After CES 2015 there is always a flood of mobile accessories to hit the market and Kensington isn’t far behind, debuting two power banks - the 10400 & 5200. Kensington has been in the business for the last 30 years producing a wide variety of items including laptop docks, USB hubs and charging accessories. And out of the event, I received a Kensington 5200 power bank. Let’s see if compact also equal power.
The 5200 power bank is a very compact portable charger measuring about 3.5” x 2”; it’s encased in an aluminum finish with black plastic panels on both ends and the top has all the workings from lights, ports, and power button for operation. The device is turned on and off via a round power button but also works as a tester telling you how much charge is left via the 4 LEDs, each representing 25% increments. Inside is a high quality LG 18650 battery along with Kensington’s proprietary chip called PowerWhiz, which detects your device and makes amperage adjustments according to your attached device.
I’m testing the Kensington 5200 on the Galaxy Note 4 and an IPhone 5S; I’ve performed two tests: the first test is a zero to 100% (phones are drained to zero/charged to 100%). Then there’s a second test using the same figure, with each device running Netflix while still plugged into the device. On the first test (0-100) with the 5200, the Note 4 got up to 80%, while on the 5s charged to a full 100%. On the Second test (with Netflix running, stilled plugged in); the Note 4 actually drained 4% in 30min and the 5S stayed the same in the same time frame.
It’s a nice looking battery pack with an aluminum finish and minimal display for easy use everything is on one side and easy to read.
I used the Kensington 5200 power bank about eight times and performance wise I found it slow and lacking in what I needed; on long commutes, it took a lengthy time to charge my device, even though I get a decent charge out of it. Other than that nothing about the 5200 performance stood out. And in the end it’s a standard charger with no A/C adapter! Why? I realize you’re trying to reach a global market and it might not be cost effective but at least have some sort of wall outlet attachment packed inside (Valkor’s Note: Most portable packs don’t come with wall adapters). If you think of killing two birds with one stone by charging the power bank and phone at the same time, definitely don’t, it will overheat. Finally, I went on the Kensington website and I see that I could purchase the step up – the 10,400 power bank - for $10.00USD more. I think you’d get more bang for your buck by spending the extra ten bucks. My honest opinion, if the Kensington 5200 came out two years ago it would be considered average and priced right, but in today’s market whilst competing against others in performance, this device fares poorly.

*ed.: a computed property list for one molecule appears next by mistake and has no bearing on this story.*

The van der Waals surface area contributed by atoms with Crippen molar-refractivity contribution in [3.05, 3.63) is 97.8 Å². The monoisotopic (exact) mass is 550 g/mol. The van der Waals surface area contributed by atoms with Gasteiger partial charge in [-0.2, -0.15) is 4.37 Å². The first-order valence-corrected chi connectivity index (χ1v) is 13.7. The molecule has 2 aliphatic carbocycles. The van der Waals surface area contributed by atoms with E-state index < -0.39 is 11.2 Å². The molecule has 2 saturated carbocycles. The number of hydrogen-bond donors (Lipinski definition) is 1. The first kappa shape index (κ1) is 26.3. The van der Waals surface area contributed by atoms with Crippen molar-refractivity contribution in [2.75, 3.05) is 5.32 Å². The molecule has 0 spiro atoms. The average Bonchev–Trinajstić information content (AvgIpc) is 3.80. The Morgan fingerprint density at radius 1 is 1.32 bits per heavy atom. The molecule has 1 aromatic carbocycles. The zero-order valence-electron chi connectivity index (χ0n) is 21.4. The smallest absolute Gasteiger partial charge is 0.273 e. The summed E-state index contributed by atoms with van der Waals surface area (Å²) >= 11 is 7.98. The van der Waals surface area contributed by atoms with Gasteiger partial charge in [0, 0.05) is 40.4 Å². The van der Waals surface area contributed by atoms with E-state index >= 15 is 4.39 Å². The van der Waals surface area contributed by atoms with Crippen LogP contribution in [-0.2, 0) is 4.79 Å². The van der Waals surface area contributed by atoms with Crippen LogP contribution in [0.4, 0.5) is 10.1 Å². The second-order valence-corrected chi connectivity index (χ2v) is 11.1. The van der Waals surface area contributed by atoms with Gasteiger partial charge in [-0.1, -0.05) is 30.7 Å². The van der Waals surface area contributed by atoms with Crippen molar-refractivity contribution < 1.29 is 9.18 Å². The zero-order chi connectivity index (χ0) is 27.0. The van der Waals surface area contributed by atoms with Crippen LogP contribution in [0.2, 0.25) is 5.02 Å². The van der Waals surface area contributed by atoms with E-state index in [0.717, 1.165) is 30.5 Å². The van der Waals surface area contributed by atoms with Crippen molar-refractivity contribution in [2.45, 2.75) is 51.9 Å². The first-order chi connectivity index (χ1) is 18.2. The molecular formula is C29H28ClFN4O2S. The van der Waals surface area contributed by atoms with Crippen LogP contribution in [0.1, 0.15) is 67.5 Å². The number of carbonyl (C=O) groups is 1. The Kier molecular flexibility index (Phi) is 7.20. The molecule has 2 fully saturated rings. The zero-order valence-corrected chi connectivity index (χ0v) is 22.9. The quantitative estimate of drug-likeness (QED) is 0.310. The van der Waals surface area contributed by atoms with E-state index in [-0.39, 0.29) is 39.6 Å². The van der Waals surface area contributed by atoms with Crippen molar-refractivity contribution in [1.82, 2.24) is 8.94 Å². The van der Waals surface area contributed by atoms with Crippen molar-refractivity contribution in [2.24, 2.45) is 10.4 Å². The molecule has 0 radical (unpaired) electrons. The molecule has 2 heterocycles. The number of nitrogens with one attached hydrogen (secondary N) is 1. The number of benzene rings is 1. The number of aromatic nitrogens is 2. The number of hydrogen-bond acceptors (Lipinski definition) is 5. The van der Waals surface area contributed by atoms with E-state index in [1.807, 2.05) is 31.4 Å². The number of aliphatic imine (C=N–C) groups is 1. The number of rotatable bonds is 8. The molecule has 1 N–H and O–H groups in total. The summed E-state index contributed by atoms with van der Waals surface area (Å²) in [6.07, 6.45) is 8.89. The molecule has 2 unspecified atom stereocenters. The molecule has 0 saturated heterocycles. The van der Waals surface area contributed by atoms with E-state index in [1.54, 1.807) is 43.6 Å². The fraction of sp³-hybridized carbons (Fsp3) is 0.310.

I have used other Kensington products before and they’ve performed very well. However the 5200 Power Bank failed in quality and performance. At the time of this review the 10400 is 49.99usd and the 5200 is 39.99. The only advantage of buying the smaller one is if you’re in desperate need of space. Other than that the 10$ in savings is completely worthless. If you’re set on buying a Kensington buy the 10400 because I feel the 5200 is overpriced for its size. And out of TOV 5 stars, I give the Kensington 5200 portable charger a 1.